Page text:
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WINDSOR, Conn., Sept. 28, 2010 — Most employees want their contributions to their defined contribution (DC) plans escalated annually once they hit age 45, according to a new LIMRA survey.

“The message to employers is: don’t be shy about implementing an automatic escalation option in your DC plans,” said Marie Rice, corporate vice president and director of LIMRA’s Retirement Research. “Employees understand they need to boost their retirement savings and automatic escalation is a simple way to increase the amount they are saving annually.”

The online survey of over 300 consumers who participate in or have access to a DC plan found that 38 percent were automatically enrolled in their DC plans; 21 percent had automatic escalation and 16 percent had both—automatic enrollment and escalation.

When posed with the idea of an auto escalation beginning at age 45, 22 percent of employees said would like the increase to be one percent every year; however, 45 percent would want their contributions to be automatically increased by two percent or more every year. This was especially true among those who earn $75,000 or more in annual household income.

Recent LIMRA research indicates that the majority of pre-retirees (age 55-70) are ill-prepared for retirement; only 30 percent consider themselves to be very prepared for retirement.

This survey found that only 15 percent of employees increased their contribution rate in the past 12 months (excludes those enrolled in auto escalation plans). And, 42 percent of employees have never changed their DC investment line-up (especially true of 25-45 year olds). There is still a set-it-and-forget-it mentality.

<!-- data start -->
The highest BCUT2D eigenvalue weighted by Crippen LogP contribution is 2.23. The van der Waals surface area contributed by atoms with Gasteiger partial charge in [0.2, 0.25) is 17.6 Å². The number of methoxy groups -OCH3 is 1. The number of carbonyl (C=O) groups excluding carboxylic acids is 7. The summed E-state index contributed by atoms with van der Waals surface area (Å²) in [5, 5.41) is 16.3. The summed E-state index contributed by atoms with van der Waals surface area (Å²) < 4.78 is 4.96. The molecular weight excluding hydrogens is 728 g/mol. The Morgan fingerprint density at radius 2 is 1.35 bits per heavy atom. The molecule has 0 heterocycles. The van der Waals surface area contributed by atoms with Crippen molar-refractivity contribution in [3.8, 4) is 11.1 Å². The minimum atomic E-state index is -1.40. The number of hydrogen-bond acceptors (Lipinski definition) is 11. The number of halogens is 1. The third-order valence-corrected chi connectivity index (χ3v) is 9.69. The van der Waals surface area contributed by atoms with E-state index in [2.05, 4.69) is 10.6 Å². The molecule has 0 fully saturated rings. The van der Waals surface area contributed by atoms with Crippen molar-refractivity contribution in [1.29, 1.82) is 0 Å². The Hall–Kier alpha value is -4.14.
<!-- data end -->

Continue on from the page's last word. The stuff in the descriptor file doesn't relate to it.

Researchers found that employees who make use of automatic features are more amenable to the concept — 54 percent want the contribution increase to be two percent or more each year. But even among those who don’t currently have automatic escalation, 44 percent want the increase to be two percent or more every year, once they reach the age of 45. Only 34 percent of this group who didn’t want the employer to automatically increase the contribution rate at all.

“Clearly, employees need help getting their savings rate to the level needed to meet their retirement goals,” noted Rice. “This study shows that employees want automatic escalation to improve their retirement outlook.”


LIMRA is a worldwide research, consulting and professional development organization that helps more than 850 insurance and financial services companies in 73 countries increase their marketing and distribution effectiveness. Visit LIMRA at

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